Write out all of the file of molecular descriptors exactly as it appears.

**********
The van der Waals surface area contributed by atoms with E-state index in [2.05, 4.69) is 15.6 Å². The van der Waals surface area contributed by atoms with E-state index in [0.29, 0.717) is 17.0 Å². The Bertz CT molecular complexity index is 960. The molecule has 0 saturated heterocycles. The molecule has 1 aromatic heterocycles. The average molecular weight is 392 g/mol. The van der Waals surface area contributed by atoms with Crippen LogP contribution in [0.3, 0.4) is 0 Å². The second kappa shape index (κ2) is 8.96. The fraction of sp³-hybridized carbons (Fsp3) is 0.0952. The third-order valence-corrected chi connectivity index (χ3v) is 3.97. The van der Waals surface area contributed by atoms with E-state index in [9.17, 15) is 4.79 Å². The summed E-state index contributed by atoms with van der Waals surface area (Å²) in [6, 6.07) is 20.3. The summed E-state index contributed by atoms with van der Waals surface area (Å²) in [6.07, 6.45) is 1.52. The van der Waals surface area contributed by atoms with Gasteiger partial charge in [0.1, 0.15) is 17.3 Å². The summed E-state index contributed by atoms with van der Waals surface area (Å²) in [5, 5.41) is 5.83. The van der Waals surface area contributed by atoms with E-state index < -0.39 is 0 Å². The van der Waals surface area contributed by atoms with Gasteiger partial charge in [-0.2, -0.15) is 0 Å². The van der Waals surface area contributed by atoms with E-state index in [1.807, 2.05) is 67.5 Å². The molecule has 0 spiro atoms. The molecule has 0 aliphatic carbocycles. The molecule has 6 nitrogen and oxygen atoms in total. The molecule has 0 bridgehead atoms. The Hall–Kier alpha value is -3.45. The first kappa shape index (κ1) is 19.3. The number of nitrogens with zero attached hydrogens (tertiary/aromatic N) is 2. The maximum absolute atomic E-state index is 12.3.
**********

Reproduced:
The van der Waals surface area contributed by atoms with E-state index in [2.05, 4.69) is 15.6 Å². The van der Waals surface area contributed by atoms with E-state index in [0.29, 0.717) is 17.0 Å². The Bertz CT molecular complexity index is 960. The molecule has 0 saturated heterocycles. The molecule has 1 aromatic heterocycles. The average molecular weight is 392 g/mol. The van der Waals surface area contributed by atoms with Crippen LogP contribution in [0.3, 0.4) is 0 Å². The second kappa shape index (κ2) is 8.96. The fraction of sp³-hybridized carbons (Fsp3) is 0.0952. The third-order valence-corrected chi connectivity index (χ3v) is 3.97. The van der Waals surface area contributed by atoms with E-state index in [9.17, 15) is 4.79 Å². The summed E-state index contributed by atoms with van der Waals surface area (Å²) in [6, 6.07) is 20.3. The summed E-state index contributed by atoms with van der Waals surface area (Å²) in [6.07, 6.45) is 1.52. The van der Waals surface area contributed by atoms with Gasteiger partial charge in [0.1, 0.15) is 17.3 Å². The summed E-state index contributed by atoms with van der Waals surface area (Å²) in [5, 5.41) is 5.83. The van der Waals surface area contributed by atoms with E-state index < -0.39 is 0 Å². The van der Waals surface area contributed by atoms with Gasteiger partial charge in [-0.2, -0.15) is 0 Å². The van der Waals surface area contributed by atoms with E-state index in [1.807, 2.05) is 67.5 Å². The molecule has 0 spiro atoms. The molecule has 0 aliphatic carbocycles. The molecule has 6 nitrogen and oxygen atoms in total. The molecule has 0 bridgehead atoms. The Hall–Kier alpha value is -3.45. The first kappa shape index (κ1) is 19.3. The number of nitrogens with zero attached hydrogens (tertiary/aromatic N) is 2. The maximum absolute atomic E-state index is 12.3.